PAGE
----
Cash flows, including those provided by Williston’s voter- approved sales tax, are sufficient, he added.
To reach the Bakken formation, a 360-million-year-old shale bed two miles underground that geologists say holds a 15,000 square-mile region of oil, companies must use a drilling method known as hydraulic fracturing, or fracking. With fracking, water is pumped down a well with sand and chemicals to crack rock and release oil. Officials estimate the field could be productive for as long as 25 years.
Keeping pace with the growth leaves Williston officials little time to plan for the future. Immediate needs include upgrading the city’s wastewater treatment facility, which is on the verge of capacity and threatens to limit the ability to issue building permits.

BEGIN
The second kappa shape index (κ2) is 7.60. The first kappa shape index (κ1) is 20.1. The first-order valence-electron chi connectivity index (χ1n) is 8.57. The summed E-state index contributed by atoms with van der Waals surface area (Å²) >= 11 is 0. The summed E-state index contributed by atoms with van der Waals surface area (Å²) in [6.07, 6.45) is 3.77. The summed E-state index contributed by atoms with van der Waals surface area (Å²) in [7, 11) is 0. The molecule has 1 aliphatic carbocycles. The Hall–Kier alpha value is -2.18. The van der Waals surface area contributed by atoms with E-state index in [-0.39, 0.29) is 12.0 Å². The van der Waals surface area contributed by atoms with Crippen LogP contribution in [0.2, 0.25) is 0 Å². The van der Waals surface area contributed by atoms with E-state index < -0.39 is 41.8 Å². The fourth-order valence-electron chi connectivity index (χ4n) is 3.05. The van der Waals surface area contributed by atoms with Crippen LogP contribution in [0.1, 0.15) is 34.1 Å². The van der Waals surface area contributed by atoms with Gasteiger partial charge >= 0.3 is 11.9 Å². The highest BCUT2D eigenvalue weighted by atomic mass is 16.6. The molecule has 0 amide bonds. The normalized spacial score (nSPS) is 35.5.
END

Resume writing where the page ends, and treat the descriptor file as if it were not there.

“At this point, we have not had to curb any development,” said Shawn Wenko, the city’s assistant economic development director. “There’s going to be a point where we’re at capacity very shortly.”
To raise the $87 million to $100 million necessary to upgrade the plant, Wenko and the city’s auditor are pinning their hopes on legislation authored by Skarphol, the state representative. The city will be better able to respond to S&P’s concerns when this legislative session is over, said Kautzman, the auditor.
If the legislature doesn’t come through before its term ends by May 1, the commission “will have no other option but to look for added places for revenue, or we will make necessary spending changes,” he said.
Skarphol’s bill would return oil taxes to Williston and other cities with 12,500 or more people based on yearly mining employment. For Williston, this would mean about $60 million over the next two years, enough to bond against to make infrastructure improvements, Wenko said.